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Available from: Olga Mykhaylyk,
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    ABSTRACT: Carefully designed colloidal properties are the prerequisite for successful diagnostic and therapeutic applications of magnetic fluids (MF). A high degree of dispersion (small particle size, absence of agglomeration) and stability is required. Multisample analytical centrifugation with high resolution photometric detection was applied to characterize the quality of a range of differently stabilized MF's. Comparison of the `fingerprints' gives a fast overview over differences in MF quality (quality of particle stabilization against aggregation, separation stability). Sedimentation kinetics and the distribution of sedimentation velocity allow for a more detailed quantitative comparison and ranking between different products and batches. Even without any material properties well dispersed samples with narrow distribution can be discriminated from samples with broader distribution and oversized particles (agglomeration).
    12/2010; DOI:10.1063/1.3530060
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    ABSTRACT: Magnetic nanoparticles (MNPs) and magnets can be used to enhance gene transfer or cell attachment but gene or cell delivery to confined areas has not been addressed. We therefore searched for an optimal method to simulate and perform local gene targeting and cell delivery in vitro. Localized gene transfer or cell positioning was achieved using permanent magnets with newly designed soft iron tips and MNP/lentivirus complexes or MNP-loaded cells, respectively. Their distribution was simulated with a mathematical model calculating magnetic flux density gradients and particle trajectories. Soft iron tips generated strong confined magnetic fields and could be reliably used for local (~500 μm diameter) gene targeting and positioning of bone marrow cells or cardiomyocytes. The calculated distribution of MNP/lentivirus complexes and MNP-loaded cells concurred very well with the experimental results of local gene expression and cell attachment, respectively. MNP-based gene targeting and cell positioning can be reliably performed in vitro using magnetic soft iron tips, and computer simulations are effective methods to predict and optimize experimental results.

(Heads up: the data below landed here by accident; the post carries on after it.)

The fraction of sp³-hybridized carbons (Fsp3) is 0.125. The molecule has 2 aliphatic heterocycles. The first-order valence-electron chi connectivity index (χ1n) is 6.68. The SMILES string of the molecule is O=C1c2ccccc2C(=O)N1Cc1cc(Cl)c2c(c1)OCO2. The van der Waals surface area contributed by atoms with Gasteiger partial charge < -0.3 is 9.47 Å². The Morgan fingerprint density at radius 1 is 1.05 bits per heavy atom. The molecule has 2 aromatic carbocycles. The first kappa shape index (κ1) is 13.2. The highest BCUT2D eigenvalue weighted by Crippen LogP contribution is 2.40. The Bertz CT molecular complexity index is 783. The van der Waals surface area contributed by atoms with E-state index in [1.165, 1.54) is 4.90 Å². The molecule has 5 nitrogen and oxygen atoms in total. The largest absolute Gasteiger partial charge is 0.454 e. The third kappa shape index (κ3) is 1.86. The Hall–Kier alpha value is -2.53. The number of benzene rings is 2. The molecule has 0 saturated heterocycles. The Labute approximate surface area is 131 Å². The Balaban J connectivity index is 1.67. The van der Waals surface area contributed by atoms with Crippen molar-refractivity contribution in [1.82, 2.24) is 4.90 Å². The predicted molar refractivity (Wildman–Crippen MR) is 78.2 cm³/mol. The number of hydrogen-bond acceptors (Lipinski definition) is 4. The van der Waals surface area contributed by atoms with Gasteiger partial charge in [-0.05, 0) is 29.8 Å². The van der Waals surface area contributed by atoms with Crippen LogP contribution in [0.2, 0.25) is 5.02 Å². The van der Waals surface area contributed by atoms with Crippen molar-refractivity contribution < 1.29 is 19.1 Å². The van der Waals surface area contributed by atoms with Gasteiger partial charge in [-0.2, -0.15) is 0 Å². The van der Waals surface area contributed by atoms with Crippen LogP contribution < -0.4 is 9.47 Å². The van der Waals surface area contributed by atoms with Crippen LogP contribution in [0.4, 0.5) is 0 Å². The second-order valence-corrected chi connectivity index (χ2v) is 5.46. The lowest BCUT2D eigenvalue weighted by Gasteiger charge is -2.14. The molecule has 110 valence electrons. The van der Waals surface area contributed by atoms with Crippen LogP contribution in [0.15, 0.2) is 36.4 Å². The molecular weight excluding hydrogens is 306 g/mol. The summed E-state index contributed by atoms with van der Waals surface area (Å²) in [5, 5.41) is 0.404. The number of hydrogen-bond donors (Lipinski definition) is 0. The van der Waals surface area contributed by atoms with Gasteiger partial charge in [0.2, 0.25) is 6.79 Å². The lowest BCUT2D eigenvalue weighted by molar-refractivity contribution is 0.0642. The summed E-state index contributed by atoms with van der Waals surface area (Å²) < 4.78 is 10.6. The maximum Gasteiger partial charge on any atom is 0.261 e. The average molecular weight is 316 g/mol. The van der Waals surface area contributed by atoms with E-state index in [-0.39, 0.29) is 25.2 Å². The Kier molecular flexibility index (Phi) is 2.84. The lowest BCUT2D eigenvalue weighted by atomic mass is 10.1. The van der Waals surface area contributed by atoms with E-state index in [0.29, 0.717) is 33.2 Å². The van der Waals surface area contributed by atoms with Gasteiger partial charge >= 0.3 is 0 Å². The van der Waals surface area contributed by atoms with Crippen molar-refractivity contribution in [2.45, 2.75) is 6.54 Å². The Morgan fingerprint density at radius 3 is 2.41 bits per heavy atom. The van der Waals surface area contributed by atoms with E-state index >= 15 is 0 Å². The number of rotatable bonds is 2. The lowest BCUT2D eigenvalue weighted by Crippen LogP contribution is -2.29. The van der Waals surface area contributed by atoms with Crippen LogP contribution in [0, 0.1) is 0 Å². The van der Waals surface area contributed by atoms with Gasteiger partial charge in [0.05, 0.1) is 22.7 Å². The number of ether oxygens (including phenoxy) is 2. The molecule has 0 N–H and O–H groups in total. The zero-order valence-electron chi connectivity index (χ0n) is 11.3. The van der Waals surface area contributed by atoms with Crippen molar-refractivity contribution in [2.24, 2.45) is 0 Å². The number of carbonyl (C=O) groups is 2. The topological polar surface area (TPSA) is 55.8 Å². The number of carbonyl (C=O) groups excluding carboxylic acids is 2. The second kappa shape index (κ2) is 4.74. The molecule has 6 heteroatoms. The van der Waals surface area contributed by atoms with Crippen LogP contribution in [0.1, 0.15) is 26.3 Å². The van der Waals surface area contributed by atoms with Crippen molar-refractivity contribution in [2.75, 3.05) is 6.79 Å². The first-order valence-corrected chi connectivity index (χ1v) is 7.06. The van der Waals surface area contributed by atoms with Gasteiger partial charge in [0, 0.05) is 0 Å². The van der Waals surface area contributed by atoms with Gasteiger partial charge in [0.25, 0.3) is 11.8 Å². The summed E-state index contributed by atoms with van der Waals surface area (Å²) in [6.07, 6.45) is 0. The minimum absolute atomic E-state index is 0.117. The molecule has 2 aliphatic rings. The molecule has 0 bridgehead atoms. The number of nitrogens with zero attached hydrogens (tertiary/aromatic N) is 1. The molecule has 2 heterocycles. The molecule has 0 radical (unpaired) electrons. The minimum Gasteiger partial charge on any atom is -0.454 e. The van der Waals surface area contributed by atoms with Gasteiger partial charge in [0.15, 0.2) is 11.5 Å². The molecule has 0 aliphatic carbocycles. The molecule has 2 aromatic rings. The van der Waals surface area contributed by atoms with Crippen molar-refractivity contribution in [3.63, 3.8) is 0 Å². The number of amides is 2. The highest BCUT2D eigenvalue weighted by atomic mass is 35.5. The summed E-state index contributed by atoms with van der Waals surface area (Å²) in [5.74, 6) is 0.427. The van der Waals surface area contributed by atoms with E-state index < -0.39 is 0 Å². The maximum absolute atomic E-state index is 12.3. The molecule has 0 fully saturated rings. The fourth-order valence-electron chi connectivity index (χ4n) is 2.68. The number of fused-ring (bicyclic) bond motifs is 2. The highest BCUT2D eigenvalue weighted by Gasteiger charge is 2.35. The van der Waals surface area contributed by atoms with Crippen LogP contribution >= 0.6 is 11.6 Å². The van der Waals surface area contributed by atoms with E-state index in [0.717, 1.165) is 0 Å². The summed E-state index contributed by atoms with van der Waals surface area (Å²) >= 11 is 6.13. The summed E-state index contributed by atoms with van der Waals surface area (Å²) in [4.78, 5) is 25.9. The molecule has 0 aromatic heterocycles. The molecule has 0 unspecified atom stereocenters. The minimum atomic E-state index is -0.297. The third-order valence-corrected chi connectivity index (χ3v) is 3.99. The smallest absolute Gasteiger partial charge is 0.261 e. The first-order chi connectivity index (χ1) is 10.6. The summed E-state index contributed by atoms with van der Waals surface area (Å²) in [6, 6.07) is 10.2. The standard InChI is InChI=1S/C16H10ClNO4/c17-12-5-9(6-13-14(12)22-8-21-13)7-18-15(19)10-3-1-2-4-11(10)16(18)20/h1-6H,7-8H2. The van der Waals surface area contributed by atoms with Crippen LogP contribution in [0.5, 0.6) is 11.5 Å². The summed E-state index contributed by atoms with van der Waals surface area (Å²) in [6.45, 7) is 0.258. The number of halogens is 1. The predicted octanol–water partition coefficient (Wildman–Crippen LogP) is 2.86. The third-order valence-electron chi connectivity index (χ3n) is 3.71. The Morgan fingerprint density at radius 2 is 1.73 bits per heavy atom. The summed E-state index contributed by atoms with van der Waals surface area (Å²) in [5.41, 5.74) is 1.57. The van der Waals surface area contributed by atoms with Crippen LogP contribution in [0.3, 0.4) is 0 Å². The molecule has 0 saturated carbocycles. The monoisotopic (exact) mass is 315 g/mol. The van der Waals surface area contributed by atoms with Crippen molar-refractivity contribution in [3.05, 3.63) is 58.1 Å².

Pharmaceutical Research 12/2011; 29(5):1380-91. DOI:10.1007/s11095-011-0647-7 · 3.42 Impact Factor
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    ABSTRACT: To target adenoviral vectors to cells of the vasculature and shielding vectors from inactivation by the immune system. Complexes of reporter gene expressing adenoviral vectors with positively charged magnetic nanoparticles were formed by electrostatic interaction in presence or absence of additional negatively charged poly(ethylene glycol)-based polymer. Transduction of HUVEC was analyzed in vitro under flow. Protection from inactivation by the immune system was analyzed by pre-incubation of AdV and complexes with neutralizing antibodies and subsequent reporter protein analysis of infected cells. Physical association of AdV with MNP and polymers was demonstrated by radioactive labelling of components and co-sedimentation in a magnetic field. Ad-MNP+/-polymer resulted in efficient transduction of HUVEC, depending on MOI and flow rate in presence of magnetic field, whereas no transduction was observed without complex formation with MNP or in absence of magnetic field. Association with MNP did result in protection from neutralizing antibodies, with slightly increased protection provided by the polymer. Complex formation of AdV with MNP is a viable means for targeting of vectors to areas of magnetic field gradient. Additional coating with polymer might proof useful in protection from inactivation by the immune system.
    Pharmaceutical Research 12/2011; 29(5):1219-31. DOI:10.1007/s11095-011-0631-2 · 3.42 Impact Factor
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